A report on Geomorphology and Landform

Badlands incised into shale at the foot of the North Caineville Plateau, Utah, within the pass carved by the Fremont River and known as the Blue Gate. GK Gilbert studied the landscapes of this area in great detail, forming the observational foundation for many of his studies on geomorphology.
This conical hill in Salar de Arizaro, Salta, Argentina called Cono de Arita constitutes a landform.
Surface of the Earth, showing higher elevations in red.
Karst towers landforms along Lijiang River, Guilin, China
Waves and water chemistry lead to structural failure in exposed rocks
"Cono de Arita" at the dry lake Salar de Arizaro on the Atacama Plateau, in northwestern Argentina. The cone itself is a volcanic edifice, representing complex interaction of intrusive igneous rocks with the surrounding salt.
Lake "Veľké Hincovo pleso" in High Tatras, Slovakia. The lake occupies an "overdeepening" carved by flowing ice that once occupied this glacial valley.
Part of the Great Escarpment in the Drakensberg, southern Africa. This landscape, with its high altitude plateau being incised into by the steep slopes of the escarpment, was cited by Davis as a classic example of his cycle of erosion.
Gorge cut by the Indus river into bedrock, Nanga Parbat region, Pakistan. This is the deepest river canyon in the world. Nanga Parbat itself, the world's 9th highest mountain, is seen in the background.
Wind-eroded alcove near Moab, Utah
Beaver dams, as this one in Tierra del Fuego, constitute a specific form of zoogeomorphology, a type of biogeomorphology.
Seif and barchan dunes in the Hellespontus region on the surface of Mars. Dunes are mobile landforms created by the transport of large volumes of sand by wind.
Features of a glacial landscape
Talus cones on the north shore of Isfjorden, Svalbard, Norway. Talus cones are accumulations of coarse hillslope debris at the foot of the slopes producing the material.
The Ferguson Slide is an active landslide in the Merced River canyon on California State Highway 140, a primary access road to Yosemite National Park.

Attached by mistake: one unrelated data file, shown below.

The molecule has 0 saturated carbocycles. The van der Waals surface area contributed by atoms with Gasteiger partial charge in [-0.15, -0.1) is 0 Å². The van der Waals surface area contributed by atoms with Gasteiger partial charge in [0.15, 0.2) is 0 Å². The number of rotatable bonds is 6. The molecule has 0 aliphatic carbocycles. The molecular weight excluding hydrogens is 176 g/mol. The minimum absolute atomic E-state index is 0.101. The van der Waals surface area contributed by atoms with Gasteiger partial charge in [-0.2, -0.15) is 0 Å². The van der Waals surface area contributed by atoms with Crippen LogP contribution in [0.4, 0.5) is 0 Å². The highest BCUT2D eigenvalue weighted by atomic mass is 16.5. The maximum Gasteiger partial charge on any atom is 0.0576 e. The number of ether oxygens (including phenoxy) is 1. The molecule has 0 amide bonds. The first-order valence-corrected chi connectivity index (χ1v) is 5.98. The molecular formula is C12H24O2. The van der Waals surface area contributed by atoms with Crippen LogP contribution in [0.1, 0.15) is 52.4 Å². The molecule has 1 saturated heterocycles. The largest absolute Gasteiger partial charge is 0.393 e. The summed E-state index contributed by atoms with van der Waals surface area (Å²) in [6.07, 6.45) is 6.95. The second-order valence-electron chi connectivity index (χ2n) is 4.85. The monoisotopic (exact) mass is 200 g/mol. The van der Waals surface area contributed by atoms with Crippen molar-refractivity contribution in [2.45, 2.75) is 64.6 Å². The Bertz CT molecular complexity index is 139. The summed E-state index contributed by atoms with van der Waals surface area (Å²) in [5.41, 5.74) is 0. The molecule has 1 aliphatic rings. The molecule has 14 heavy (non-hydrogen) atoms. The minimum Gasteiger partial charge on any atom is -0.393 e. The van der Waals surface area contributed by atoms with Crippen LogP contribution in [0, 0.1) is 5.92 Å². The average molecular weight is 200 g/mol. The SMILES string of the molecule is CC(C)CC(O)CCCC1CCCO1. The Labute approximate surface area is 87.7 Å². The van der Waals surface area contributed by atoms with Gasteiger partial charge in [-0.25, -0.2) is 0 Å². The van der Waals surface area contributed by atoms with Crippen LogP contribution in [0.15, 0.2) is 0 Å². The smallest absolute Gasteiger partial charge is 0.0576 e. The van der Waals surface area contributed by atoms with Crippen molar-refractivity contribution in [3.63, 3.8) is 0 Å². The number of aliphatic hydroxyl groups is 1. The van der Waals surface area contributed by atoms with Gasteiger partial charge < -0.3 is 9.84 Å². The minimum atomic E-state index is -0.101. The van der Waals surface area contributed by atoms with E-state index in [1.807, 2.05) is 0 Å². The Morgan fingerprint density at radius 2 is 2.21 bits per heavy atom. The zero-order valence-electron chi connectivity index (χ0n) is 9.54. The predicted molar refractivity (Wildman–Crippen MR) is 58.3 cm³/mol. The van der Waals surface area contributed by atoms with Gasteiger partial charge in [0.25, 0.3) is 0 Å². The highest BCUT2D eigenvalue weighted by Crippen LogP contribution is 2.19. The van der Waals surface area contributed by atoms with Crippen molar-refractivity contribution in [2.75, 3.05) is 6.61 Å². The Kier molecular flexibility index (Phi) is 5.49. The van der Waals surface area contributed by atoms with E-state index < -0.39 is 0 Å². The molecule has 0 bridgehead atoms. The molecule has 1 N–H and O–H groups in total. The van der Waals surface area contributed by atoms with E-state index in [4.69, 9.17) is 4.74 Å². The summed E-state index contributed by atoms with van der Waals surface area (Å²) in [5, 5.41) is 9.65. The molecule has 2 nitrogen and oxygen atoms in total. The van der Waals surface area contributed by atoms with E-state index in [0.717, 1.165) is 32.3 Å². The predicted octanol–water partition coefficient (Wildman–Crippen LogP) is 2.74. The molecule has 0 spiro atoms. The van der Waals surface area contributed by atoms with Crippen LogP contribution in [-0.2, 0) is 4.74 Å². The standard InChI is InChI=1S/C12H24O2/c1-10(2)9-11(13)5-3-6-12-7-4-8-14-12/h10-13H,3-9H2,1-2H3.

Geomorphologists seek to understand why landscapes look the way they do, to understand landform and terrain history and dynamics and to predict changes through a combination of field observations, physical experiments and numerical modeling.

- Geomorphology

The scientific study of landforms is known as geomorphology.

- Landform
Badlands incised into shale at the foot of the North Caineville Plateau, Utah, within the pass carved by the Fremont River and known as the Blue Gate. GK Gilbert studied the landscapes of this area in great detail, forming the observational foundation for many of his studies on geomorphology.

2 related topics with Alpha

Overall

Autumn landscape in Rybiniszki, Latvia, watercolor by Stanisław Masłowski, 1902 (National Museum in Warsaw, Poland)

Landscape

0 links

Autumn landscape in Rybiniszki, Latvia, watercolor by Stanisław Masłowski, 1902 (National Museum in Warsaw, Poland)
A typical Dutch landscape in South Holland
Kukle, Czech Republic
Medieval Ridge and Furrow above Wood Stanway, Gloucestershire, England.
The Batad rice terraces, The Rice Terraces of the Philippine Cordilleras, the first site to be included in the UNESCO World Heritage List cultural landscape category in 1995.